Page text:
BERLIN (Reuters) - Senior conservatives raised pressure on Wolfgang Schaeuble on Tuesday to give up the finance ministry and instead impose his authority as head of Germany’s next parliament, which will include a large bloc of far-right members.
Schaeuble has held the ministry since 2009 but Sunday’s election, in which Chancellor Angela Merkel’s conservatives bled support to the far right and found themselves needing to build an untried coalition, has raised doubts over whether he can keep the job.
The post is coveted in particular by the pro-business, low-tax FDP, whose support Merkel is likely to need, together with the Greens, to assemble a working majority.
The tone in the new assembly is also likely to be made more abrasive by the Alternative for Germany (AfD), which stunned the establishment on Sunday by becoming the first far-right party to enter parliament in more than half a century.
A member of the executive committee of Merkel’s Christian Democrats (CDU) said that, if Schaeuble were to become parliamentary speaker, it would be “very important - because of the AfD and the climate in parliament”.
Guenther Oettinger, the European Union’s budget commissioner and a conservative from the same region as Schaeuble, told the Stuttgarter Zeitung newspaper that Schaeuble would make an “ideal” candidate for the post.
Schaeuble has refused to discuss his future after the election, beyond signaling his desire to stay in politics.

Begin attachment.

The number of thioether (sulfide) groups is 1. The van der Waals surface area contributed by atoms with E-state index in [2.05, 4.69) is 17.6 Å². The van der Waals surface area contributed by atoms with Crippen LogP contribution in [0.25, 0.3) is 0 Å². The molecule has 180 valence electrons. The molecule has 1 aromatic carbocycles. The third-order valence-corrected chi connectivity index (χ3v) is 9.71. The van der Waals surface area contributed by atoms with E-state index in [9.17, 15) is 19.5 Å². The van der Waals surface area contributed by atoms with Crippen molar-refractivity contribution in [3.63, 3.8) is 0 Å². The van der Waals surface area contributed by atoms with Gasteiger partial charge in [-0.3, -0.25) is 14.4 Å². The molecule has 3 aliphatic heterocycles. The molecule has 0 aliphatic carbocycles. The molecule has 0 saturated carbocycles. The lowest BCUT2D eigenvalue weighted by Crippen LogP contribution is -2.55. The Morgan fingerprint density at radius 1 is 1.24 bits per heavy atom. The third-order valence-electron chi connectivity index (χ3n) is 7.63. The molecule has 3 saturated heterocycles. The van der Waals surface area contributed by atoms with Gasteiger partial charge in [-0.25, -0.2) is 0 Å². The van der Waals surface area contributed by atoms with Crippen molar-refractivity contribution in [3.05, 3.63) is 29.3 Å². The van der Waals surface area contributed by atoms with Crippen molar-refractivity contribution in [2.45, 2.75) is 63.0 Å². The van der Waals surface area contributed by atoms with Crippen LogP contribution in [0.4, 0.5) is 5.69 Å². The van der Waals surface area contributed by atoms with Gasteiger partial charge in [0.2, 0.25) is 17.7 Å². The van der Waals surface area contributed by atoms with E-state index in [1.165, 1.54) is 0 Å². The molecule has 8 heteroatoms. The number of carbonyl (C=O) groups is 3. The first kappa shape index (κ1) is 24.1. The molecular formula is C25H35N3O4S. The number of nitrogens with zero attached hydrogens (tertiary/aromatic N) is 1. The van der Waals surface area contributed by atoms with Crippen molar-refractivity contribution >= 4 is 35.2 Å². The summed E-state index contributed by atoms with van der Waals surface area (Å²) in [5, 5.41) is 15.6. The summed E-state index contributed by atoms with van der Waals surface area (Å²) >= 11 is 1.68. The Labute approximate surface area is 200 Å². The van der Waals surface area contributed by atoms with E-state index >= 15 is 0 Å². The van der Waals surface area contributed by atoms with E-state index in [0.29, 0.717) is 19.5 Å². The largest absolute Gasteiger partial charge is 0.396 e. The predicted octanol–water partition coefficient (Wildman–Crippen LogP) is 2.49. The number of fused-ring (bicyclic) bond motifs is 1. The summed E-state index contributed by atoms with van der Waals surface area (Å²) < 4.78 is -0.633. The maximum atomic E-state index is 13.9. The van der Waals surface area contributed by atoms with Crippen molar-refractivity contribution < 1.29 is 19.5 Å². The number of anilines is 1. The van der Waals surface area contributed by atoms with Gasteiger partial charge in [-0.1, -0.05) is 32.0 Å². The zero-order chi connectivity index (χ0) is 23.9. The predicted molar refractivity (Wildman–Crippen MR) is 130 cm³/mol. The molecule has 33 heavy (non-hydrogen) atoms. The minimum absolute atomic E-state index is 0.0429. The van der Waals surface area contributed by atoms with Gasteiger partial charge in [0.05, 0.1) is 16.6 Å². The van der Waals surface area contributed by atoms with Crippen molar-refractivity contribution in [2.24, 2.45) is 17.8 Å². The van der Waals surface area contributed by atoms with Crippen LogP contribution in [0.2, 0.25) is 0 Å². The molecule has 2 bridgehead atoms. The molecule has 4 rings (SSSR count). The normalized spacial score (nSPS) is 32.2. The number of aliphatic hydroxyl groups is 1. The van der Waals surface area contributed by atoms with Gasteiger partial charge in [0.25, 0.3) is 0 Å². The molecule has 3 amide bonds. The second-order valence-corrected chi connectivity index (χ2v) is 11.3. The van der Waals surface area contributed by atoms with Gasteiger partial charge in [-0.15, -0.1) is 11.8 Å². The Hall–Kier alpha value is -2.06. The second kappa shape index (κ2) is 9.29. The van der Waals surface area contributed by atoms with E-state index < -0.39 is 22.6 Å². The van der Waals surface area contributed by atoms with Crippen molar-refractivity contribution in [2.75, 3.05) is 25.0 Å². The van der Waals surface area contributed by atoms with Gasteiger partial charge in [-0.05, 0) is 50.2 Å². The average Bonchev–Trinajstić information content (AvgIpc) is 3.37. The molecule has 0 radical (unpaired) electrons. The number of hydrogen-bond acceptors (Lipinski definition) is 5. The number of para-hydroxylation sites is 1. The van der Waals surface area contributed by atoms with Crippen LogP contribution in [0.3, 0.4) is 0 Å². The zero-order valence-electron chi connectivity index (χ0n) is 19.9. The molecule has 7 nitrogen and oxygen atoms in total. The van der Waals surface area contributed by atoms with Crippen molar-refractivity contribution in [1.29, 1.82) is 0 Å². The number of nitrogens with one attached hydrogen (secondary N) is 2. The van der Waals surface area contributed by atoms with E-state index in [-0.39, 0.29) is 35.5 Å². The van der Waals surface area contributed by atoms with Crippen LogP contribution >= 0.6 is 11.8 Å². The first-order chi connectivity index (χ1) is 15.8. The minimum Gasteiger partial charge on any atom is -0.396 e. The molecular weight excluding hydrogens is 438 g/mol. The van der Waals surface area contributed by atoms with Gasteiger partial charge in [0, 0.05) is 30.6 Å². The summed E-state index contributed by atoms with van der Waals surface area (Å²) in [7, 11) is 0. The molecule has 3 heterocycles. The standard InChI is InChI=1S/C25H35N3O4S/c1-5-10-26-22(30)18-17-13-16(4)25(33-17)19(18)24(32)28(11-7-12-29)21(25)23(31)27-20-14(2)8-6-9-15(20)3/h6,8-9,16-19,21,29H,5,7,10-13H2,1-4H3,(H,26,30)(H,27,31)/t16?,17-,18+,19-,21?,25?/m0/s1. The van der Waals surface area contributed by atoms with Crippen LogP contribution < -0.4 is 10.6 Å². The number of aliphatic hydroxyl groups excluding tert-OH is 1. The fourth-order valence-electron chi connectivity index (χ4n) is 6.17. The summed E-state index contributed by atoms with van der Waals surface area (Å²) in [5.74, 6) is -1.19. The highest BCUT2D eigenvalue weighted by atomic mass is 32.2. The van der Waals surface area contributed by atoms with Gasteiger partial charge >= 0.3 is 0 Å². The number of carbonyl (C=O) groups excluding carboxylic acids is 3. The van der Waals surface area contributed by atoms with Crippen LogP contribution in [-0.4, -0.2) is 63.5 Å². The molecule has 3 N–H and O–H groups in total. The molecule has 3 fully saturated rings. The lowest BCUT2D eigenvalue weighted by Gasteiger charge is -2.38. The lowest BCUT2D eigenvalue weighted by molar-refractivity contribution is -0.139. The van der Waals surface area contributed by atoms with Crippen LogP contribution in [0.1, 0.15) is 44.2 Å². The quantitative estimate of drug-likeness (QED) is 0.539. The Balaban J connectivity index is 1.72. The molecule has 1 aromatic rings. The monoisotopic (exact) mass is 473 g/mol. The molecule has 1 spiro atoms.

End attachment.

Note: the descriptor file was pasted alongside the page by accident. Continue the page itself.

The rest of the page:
The new lower house, the Bundestag, has until Oct. 24 to convene, and a new president of parliament must be chosen by then.
The current president, CDU lawmaker Norbert Lammert, is not up for re-election. The Bundestag president cannot simultaneously hold a ministerial post.
After Sunday’s election, Merkel’s conservative bloc remains the largest group in the lower house, but looks unable to renew its current alliance with the center-left Social Democrats, leaving a coalition with FDP and Greens as the only practical option.
Securing the finance ministry would give the FDP the chance to cut taxes and also oppose the kind of closer euro zone integration proposed by French President Emmanuel Macron.
Speaking at Schaeuble’s 75th birthday celebration last week, Merkel paid tribute to his 45 years as a member of parliament, but gave no clear signal that she wanted to retain him in the post after the election.
Confined to a wheelchair since being shot at an election rally in 1990, Schaeuble is widely respected in Germany as a steward of the nation’s finances, and enjoyed Merkel’s strong support during the euro zone debt crisis, which almost tore the currency bloc apart.
But he is a hate figure in Greece and other parts of southern Europe for his insistence on austerity at a time of deep recession in return for euro zone bailout loans.
Writing by Paul Carrel; Editing by Madeline Chambers and Kevin Liffey